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Most students arrive at college expecting to succeed and believing that they are motivated to do so. Too often, though, there is an evident difference between being motivated and being prepared to succeed. Still, community college students often come to recognize one factor that plays a pivotal role in their success: connections. Entering students predict they will stay in college and achieve their academic goals because of their own resolve. They expect to succeed because of my own determination, or so my children will have a better life. But most continuing students indicate that, at some point, they considered dropping out, and their reasons for staying in school are revealing: They almost always include the name of a particular person--an instructor, a staff member, another student--who gave the encouragement, guidance, or support they needed to keep going. Personal connections are the unanticipated success factor--a critical variable that improves the odds of persistence. But students' typical patterns of college attendance, including part-time enrollment and juggling classes with work and family commitments, create challenges. Establishing personal connections may not happen easily, much less automatically. This discrepancy raises an important question for colleges and their approach to engaging students: Since strong personal connections are key to keeping more students in college, how can institutions foster stronger and more diverse connections with (and among) students? This year, the Community College Survey of Student Engagement (CCSSE) focuses on the importance of relationships among students, faculty, and staff, and with the institutions themselves: how these connections evolve, the value they add, and the importance of devoting greater effort to nurturing them. [For related reports, see Making Connections: Dimensions of Student Engagement. 2009 Findings. Executive Summary (ED529078) and High Expectations, High Support: Essential Elements of Engagement. 2008 Findings (ED526359).]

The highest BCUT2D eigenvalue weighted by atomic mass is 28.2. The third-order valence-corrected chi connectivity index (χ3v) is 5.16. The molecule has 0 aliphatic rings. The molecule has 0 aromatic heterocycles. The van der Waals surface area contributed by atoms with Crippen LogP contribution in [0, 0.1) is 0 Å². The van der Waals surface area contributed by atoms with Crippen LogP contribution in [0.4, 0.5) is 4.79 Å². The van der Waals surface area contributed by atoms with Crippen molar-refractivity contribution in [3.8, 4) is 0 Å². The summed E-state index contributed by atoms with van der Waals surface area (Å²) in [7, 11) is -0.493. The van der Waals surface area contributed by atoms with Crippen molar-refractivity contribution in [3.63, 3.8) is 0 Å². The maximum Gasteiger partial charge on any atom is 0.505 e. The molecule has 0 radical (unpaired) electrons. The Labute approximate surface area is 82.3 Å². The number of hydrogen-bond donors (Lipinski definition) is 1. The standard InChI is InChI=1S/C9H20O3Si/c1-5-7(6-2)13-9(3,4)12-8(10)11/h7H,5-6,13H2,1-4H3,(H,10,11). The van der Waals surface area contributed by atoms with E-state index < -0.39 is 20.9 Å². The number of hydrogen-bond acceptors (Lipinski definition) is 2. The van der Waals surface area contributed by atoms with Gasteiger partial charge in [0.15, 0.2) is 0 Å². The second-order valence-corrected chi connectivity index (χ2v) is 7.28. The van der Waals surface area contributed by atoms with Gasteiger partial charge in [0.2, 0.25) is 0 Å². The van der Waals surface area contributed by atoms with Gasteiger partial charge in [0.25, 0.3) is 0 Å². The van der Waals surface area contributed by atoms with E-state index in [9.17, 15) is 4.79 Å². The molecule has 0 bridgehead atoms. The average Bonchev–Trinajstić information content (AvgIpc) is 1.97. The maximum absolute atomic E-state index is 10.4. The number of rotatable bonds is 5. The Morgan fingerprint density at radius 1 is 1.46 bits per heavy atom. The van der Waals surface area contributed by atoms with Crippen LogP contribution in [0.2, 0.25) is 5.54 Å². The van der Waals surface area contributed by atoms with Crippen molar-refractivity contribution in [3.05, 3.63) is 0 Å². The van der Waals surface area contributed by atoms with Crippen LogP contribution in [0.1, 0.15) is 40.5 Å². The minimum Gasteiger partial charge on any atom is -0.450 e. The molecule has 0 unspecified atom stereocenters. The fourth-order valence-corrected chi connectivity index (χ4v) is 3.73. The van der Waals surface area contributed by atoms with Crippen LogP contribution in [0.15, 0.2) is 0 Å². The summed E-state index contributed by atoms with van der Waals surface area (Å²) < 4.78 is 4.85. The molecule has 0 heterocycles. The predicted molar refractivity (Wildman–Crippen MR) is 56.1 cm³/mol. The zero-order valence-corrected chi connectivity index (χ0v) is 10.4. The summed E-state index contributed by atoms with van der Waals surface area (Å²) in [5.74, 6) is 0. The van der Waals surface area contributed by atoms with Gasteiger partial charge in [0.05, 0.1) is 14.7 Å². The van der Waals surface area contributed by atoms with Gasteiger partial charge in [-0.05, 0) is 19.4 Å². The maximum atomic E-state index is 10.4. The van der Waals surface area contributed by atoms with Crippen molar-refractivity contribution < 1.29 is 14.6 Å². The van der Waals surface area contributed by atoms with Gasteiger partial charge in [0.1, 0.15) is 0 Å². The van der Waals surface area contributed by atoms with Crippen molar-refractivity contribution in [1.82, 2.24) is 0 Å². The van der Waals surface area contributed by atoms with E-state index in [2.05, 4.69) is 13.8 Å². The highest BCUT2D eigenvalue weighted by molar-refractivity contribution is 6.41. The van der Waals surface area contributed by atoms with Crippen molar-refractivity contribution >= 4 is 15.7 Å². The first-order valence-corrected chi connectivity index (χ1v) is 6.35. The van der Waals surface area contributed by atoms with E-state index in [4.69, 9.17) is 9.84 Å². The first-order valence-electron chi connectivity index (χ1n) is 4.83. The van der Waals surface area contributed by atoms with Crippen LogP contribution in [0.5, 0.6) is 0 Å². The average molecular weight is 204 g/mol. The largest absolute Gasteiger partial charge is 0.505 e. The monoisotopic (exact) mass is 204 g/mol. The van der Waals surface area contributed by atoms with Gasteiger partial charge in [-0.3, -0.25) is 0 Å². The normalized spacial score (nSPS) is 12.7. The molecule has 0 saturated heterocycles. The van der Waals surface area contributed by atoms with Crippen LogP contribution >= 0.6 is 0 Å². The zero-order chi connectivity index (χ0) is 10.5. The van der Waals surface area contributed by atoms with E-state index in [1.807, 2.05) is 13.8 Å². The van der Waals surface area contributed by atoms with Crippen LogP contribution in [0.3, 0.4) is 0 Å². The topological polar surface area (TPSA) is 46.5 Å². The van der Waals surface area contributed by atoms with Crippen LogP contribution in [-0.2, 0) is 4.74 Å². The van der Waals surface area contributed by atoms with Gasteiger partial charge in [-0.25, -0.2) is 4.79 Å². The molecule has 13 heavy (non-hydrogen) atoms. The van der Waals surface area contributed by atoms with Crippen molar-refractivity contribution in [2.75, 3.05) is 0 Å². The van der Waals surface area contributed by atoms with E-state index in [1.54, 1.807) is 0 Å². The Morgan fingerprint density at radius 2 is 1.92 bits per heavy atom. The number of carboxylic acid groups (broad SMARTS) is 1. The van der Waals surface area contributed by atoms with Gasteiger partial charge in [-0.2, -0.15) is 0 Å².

Descriptors: Learner Engagement, Community Colleges, Academic Achievement, College Attendance, Student School Relationship, Student College Relationship, Social Cognition, Student Characteristics, Aptitude Treatment Interaction, Social Capital, Social Support Groups, Academic Persistence, Performance Factors, Social Networks

Community College Survey of Student Engagement. 3316 Grandview Street, Austin, TX 78705. Tel: 512-471-6807; Fax: 512-471-4209; e-mail: info[at]; Web site:

Autor: Community College Survey of Student Engagement


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